jigsaw vs reciprocating saw

When a newcomer enters the woodworking scene, things could turn out to be too overwhelming. Take the saws for example, first; there are too many types of saws available and second, saws seem too similar when considering functionality. We heard too many times – “They both are the same, which one should I go for?”

It’s time we made things simpler for the newcomers. That’s why we decided to create an article on jigsaw vs reciprocating saw – two of the common saws people tend to get confused over.

Some even think these two saws are the same! Well, they might be similar but not the same in any way. Most importantly, they have different sets of functionalities and use cases.

But why do people get confused? Well, maybe because they both are “reciprocating!”

Are we making you even more confused?

Sorry about that! Let’s not waste any more words and jump straight onto the point.

What is a Jigsaw?

Jigsaws actually belong to the “reciprocating” saw family. That means the blade moves in a back-and-forth motion in this type of saws.

What makes the jigsaws different is – the intricacy and precision. These power tools are used to make special, and delicate cuts that have different purposes from the common reciprocating saws.

Apart from the table saws and the power drills, a jigsaw is the most used power tool for the woodworkers. It’s because no other saw can make better plunge cuts than the jigsaws.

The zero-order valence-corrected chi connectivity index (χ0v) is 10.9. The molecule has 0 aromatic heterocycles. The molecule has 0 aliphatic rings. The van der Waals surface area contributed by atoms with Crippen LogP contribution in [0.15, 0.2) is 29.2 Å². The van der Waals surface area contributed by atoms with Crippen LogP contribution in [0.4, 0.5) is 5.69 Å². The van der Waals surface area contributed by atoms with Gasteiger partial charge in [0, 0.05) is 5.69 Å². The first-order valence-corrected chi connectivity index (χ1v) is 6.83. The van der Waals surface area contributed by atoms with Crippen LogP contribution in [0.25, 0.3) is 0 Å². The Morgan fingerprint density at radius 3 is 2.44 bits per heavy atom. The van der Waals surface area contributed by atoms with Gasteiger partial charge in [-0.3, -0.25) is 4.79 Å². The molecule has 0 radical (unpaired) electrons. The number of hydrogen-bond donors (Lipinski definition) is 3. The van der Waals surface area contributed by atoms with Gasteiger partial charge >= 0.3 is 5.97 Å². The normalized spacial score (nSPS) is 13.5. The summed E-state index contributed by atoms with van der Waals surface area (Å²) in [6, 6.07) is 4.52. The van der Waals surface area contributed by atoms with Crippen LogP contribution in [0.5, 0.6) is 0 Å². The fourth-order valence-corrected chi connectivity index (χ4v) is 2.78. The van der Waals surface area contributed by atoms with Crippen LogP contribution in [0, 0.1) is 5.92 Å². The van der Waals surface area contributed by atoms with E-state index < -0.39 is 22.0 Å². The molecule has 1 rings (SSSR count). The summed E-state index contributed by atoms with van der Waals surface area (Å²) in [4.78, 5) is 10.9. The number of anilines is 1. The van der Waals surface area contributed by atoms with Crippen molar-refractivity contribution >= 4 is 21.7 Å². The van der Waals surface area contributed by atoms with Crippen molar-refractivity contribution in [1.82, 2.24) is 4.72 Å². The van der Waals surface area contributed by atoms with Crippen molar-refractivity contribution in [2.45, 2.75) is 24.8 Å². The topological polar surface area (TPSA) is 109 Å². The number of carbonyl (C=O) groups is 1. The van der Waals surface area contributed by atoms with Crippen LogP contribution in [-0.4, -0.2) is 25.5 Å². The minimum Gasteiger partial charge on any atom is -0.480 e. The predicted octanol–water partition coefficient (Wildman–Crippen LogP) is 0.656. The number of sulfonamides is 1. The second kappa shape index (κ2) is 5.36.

Other than the perfect plunge cuts, you can also use it for making curve cuts and a better bevel cut.

Aren’t you familiar with such cut types?

Let us clarify; a plunge cut is cutting through the workpiece that you can even start from the middle of it. A bevel cut is an angled cut and, as you have guessed, a curved cut is making non-linear cuts.

As we are comparing it to the reciprocating saws, can’t the reciprocating saws create such cuts?

Yes, a reciprocating saw could do the same, but the results are too much different. A cut made from a reciprocating saw would be too rough and doesn’t give as much accuracy as the jigsaws.

If you have the right blades attached with the saw, you can even cut through hardwoods, ceramic, and sheet materials.

Popular Blade Choices for a Jigsaw

There are five popular blade choices available for the users –

  • U-Shank
  • T-Shank
  • High TPI for cutting metals
  • Mid TPI for cutting for plain, fine wood
  • Low TPI for demolition and wood

When Should You Choose a Jigsaw?

We think we have cleared one thing to our readers – jigsaws are more special compared to the reciprocating saws.

The Flat Surface King!

The perfect use case for a jigsaw is cutting through flat surfaces. For example, if you need to make a curved, plunge, or straight cut on counter tops, nothing compares to the jigsaws.

The main reason for being so is that the blade quite thin and sleek compared to the popular circular or reciprocating saws.

Just like the countertops, you will love using it for working with sheet materials.

Complex Designs? No Problem

One might argue that the same cuts can be made by a band saw or a hand-held circular saw. Yes, you are right. But you cannot load larger workpieces on a band saw, or a table saw.

As for the circular saws, they cannot create as precise and smooth finish as a jigsaw. A circular saw fails to make complicated and intricate designs where a jigsaw excels comfortably. The cut quality of a jigsaw is just too superior.

New in Woodworking?

There is another reason to go for the jigsaws – ease of use.

Even a newcomer with little to no experience can handle a jigsaw quite comfortably. A jigsaw is typically small, handheld, and easy to maneuver.

No wonder why an inexperienced person loves working with it.

Let’s sum things up. We have made a checklist, choose a jigsaw if you are planning on working any of the following –

  • Countertop installation
  • Large metal sheets, ceramic tiles, planks, plywood, or soft plastic sheets
  • Making curved cuts or complex cuts
  • A novice user
  • Making straight cuts along a sheet if you don’t have a track saw or a circular saw